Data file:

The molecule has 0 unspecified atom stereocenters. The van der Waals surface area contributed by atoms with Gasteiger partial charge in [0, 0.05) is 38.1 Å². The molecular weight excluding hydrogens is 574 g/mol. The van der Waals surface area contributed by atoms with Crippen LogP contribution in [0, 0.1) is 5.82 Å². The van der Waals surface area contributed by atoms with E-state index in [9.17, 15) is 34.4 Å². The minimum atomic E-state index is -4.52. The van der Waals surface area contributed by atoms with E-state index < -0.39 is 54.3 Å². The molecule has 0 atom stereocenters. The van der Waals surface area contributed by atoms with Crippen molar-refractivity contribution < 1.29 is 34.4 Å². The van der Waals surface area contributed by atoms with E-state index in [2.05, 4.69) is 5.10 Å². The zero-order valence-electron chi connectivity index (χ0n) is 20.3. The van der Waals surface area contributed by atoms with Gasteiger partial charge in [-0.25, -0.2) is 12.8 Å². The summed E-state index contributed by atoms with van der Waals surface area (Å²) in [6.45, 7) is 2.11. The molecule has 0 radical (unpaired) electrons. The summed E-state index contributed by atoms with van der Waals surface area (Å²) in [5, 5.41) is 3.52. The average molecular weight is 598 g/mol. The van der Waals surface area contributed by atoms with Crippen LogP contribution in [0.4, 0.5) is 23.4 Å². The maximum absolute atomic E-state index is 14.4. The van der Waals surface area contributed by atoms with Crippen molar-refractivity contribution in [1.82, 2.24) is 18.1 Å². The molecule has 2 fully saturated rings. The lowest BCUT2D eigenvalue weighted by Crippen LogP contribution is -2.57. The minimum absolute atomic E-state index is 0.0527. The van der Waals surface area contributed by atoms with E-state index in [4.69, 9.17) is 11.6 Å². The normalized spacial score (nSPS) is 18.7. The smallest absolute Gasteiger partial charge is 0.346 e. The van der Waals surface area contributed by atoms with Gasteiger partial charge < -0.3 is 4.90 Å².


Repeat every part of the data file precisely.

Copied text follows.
The molecule has 0 unspecified atom stereocenters. The van der Waals surface area contributed by atoms with Gasteiger partial charge in [0, 0.05) is 38.1 Å². The molecular weight excluding hydrogens is 574 g/mol. The van der Waals surface area contributed by atoms with Crippen LogP contribution in [0, 0.1) is 5.82 Å². The van der Waals surface area contributed by atoms with E-state index in [9.17, 15) is 34.4 Å². The minimum atomic E-state index is -4.52. The van der Waals surface area contributed by atoms with E-state index < -0.39 is 54.3 Å². The molecule has 0 atom stereocenters. The van der Waals surface area contributed by atoms with Crippen molar-refractivity contribution < 1.29 is 34.4 Å². The van der Waals surface area contributed by atoms with E-state index in [2.05, 4.69) is 5.10 Å². The zero-order valence-electron chi connectivity index (χ0n) is 20.3. The van der Waals surface area contributed by atoms with Gasteiger partial charge in [-0.25, -0.2) is 12.8 Å². The summed E-state index contributed by atoms with van der Waals surface area (Å²) in [6.45, 7) is 2.11. The molecule has 0 radical (unpaired) electrons. The summed E-state index contributed by atoms with van der Waals surface area (Å²) in [5, 5.41) is 3.52. The average molecular weight is 598 g/mol. The van der Waals surface area contributed by atoms with Crippen LogP contribution in [0.4, 0.5) is 23.4 Å². The maximum absolute atomic E-state index is 14.4. The van der Waals surface area contributed by atoms with Crippen molar-refractivity contribution in [1.82, 2.24) is 18.1 Å². The molecule has 2 fully saturated rings. The lowest BCUT2D eigenvalue weighted by Crippen LogP contribution is -2.57. The minimum absolute atomic E-state index is 0.0527. The van der Waals surface area contributed by atoms with E-state index in [4.69, 9.17) is 11.6 Å². The normalized spacial score (nSPS) is 18.7. The smallest absolute Gasteiger partial charge is 0.346 e. The van der Waals surface area contributed by atoms with Gasteiger partial charge < -0.3 is 4.90 Å².